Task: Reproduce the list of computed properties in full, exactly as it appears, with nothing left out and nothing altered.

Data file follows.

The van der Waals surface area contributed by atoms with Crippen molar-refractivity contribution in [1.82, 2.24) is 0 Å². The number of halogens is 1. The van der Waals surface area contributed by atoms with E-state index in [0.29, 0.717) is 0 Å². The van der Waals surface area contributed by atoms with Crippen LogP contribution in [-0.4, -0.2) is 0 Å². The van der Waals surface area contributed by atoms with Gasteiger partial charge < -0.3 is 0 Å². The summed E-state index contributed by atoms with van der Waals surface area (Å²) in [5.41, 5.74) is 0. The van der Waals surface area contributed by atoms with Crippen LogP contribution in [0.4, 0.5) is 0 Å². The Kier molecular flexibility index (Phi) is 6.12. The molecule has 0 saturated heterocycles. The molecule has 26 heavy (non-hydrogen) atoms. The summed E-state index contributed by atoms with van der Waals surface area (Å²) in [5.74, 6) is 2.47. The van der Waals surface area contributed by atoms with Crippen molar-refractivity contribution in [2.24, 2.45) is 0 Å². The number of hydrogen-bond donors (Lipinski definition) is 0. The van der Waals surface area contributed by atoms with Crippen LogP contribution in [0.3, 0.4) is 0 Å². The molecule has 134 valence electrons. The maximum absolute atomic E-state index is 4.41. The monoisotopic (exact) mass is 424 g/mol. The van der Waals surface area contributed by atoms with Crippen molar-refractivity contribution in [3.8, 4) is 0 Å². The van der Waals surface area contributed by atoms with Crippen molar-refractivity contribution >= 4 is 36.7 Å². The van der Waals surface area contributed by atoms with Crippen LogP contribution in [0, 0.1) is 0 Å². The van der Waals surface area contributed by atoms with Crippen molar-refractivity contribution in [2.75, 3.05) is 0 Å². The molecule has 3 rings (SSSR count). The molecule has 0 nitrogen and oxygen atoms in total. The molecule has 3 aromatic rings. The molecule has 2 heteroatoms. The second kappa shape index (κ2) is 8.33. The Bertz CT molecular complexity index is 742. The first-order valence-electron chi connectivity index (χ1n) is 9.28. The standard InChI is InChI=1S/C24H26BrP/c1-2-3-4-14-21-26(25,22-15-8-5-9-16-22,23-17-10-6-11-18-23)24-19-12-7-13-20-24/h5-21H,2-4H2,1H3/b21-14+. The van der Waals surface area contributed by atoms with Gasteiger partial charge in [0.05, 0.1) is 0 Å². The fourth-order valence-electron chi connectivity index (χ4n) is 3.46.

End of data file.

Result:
The van der Waals surface area contributed by atoms with Crippen molar-refractivity contribution in [1.82, 2.24) is 0 Å². The number of halogens is 1. The van der Waals surface area contributed by atoms with E-state index in [0.29, 0.717) is 0 Å². The van der Waals surface area contributed by atoms with Crippen LogP contribution in [-0.4, -0.2) is 0 Å². The van der Waals surface area contributed by atoms with Gasteiger partial charge < -0.3 is 0 Å². The summed E-state index contributed by atoms with van der Waals surface area (Å²) in [5.41, 5.74) is 0. The van der Waals surface area contributed by atoms with Crippen LogP contribution in [0.4, 0.5) is 0 Å². The Kier molecular flexibility index (Phi) is 6.12. The molecule has 0 saturated heterocycles. The molecule has 26 heavy (non-hydrogen) atoms. The summed E-state index contributed by atoms with van der Waals surface area (Å²) in [5.74, 6) is 2.47. The van der Waals surface area contributed by atoms with Crippen molar-refractivity contribution in [2.24, 2.45) is 0 Å². The number of hydrogen-bond donors (Lipinski definition) is 0. The van der Waals surface area contributed by atoms with Crippen LogP contribution in [0.3, 0.4) is 0 Å². The molecule has 134 valence electrons. The maximum absolute atomic E-state index is 4.41. The monoisotopic (exact) mass is 424 g/mol. The van der Waals surface area contributed by atoms with Crippen molar-refractivity contribution in [3.8, 4) is 0 Å². The van der Waals surface area contributed by atoms with Crippen molar-refractivity contribution >= 4 is 36.7 Å². The van der Waals surface area contributed by atoms with Crippen LogP contribution in [0, 0.1) is 0 Å². The van der Waals surface area contributed by atoms with Crippen molar-refractivity contribution in [2.75, 3.05) is 0 Å². The molecule has 3 rings (SSSR count). The molecule has 0 nitrogen and oxygen atoms in total. The molecule has 3 aromatic rings. The molecule has 2 heteroatoms. The second kappa shape index (κ2) is 8.33. The Bertz CT molecular complexity index is 742. The first-order valence-electron chi connectivity index (χ1n) is 9.28. The standard InChI is InChI=1S/C24H26BrP/c1-2-3-4-14-21-26(25,22-15-8-5-9-16-22,23-17-10-6-11-18-23)24-19-12-7-13-20-24/h5-21H,2-4H2,1H3/b21-14+. The van der Waals surface area contributed by atoms with Gasteiger partial charge in [0.05, 0.1) is 0 Å². The fourth-order valence-electron chi connectivity index (χ4n) is 3.46.